Joshua has always projected an image of humility and magnanimousness. He stresses his work and dedication rather than his achievements. This has at times seemed to some slightly disingenuous. The idea that Joshua’s public persona is a front was one that Dilian Whyte seized on, presumably because he knew the criticism resonated with a section of the audience. But in the post-fight interviews, with his face providing ample evidence of the strain of the fight, Joshua’s words took on a new weight. The earnestness did not seem rehearsed. This was not a presentation, a subtle sales pitch but an exhausted man recalling the herculean effort needed to overcome a foe whose experience and ringcraft was matched only by his pride.
The purse of the bid, with PPV and ticket revenue, is rumoured to have been around £40 million. A huge sum, but one that both fighters earned on the night. In doing so they also restored some lustre to a long stagnating heavyweight division.
It was of course Tyson Fury ,who first stirred the pot and created the conditions for this clash to take place. He was the one to dethrone Klitschko, to take the heavyweight championship back to Britain, to confound the most dominant heavyweight of this century and walk away with a comfortable points victory. Fury’s fan base will note bitterly that the acclaim now being showered upon Joshua was far less emphatic when the “Gypsy King” vanquished Klitschko with comparative ease.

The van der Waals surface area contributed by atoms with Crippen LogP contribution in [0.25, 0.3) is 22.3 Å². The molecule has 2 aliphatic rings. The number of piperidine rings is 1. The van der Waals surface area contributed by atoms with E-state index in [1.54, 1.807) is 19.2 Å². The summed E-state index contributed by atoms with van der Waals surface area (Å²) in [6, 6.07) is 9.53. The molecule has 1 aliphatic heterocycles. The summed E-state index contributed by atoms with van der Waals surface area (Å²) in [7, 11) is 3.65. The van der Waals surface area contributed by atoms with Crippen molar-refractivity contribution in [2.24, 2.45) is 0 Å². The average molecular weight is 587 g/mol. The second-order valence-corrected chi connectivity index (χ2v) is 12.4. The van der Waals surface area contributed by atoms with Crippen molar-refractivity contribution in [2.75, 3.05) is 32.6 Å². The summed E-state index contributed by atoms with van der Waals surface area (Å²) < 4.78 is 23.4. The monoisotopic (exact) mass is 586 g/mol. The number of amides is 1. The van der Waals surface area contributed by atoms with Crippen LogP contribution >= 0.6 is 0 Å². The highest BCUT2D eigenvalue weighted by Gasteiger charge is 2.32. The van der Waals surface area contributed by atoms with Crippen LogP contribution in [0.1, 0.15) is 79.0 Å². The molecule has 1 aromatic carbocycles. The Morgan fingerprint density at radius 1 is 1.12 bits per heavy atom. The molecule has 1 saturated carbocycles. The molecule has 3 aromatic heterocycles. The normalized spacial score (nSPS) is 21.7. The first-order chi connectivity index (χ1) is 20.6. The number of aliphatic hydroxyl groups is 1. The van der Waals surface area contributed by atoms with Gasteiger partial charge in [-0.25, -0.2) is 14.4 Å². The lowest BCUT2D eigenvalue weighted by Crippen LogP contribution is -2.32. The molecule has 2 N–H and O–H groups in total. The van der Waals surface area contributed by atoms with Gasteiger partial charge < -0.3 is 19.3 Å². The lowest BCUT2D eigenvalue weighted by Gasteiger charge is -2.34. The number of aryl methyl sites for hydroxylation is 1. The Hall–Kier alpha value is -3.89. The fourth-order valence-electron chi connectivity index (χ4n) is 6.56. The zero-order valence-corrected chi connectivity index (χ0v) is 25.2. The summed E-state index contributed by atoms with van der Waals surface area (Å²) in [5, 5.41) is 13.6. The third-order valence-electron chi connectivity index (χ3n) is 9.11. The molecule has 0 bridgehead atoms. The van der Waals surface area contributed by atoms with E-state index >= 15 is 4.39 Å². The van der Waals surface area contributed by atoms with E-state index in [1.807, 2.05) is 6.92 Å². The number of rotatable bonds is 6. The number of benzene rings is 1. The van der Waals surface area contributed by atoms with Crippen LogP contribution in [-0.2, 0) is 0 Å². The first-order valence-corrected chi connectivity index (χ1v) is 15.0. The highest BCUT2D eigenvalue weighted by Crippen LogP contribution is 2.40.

For now though, Joshua deserves to enjoy his success for a while. He has just emerged victorious from a fight that is already being hailed as the greatest of the century so far. Undoubtedly becoming world champion in such a spectacular manner, in the country’s most iconic stadium, is up there amongst the best nights for British boxing.
McIlvanney, speculating (somewhat prematurely as it turned out) on Ali’s looming departure from boxing described that titanic night in the sweltering heat of Manila as a sort of “requiem for the heavyweight division.” Is it overly lofty to say the same of what we saw on Saturday night? But just as Saturday night alluded to a bygone era, when boxing could command the attention and emotion of an enraptured public, it also hints at one to come. Tyson Fury has stated his intention to return to the ring. Deontay Wilder, the pick of the American heavyweights, was in the crowd at Wembley. Perhaps, it was not only a requiem for the past but also the baptism of a new era.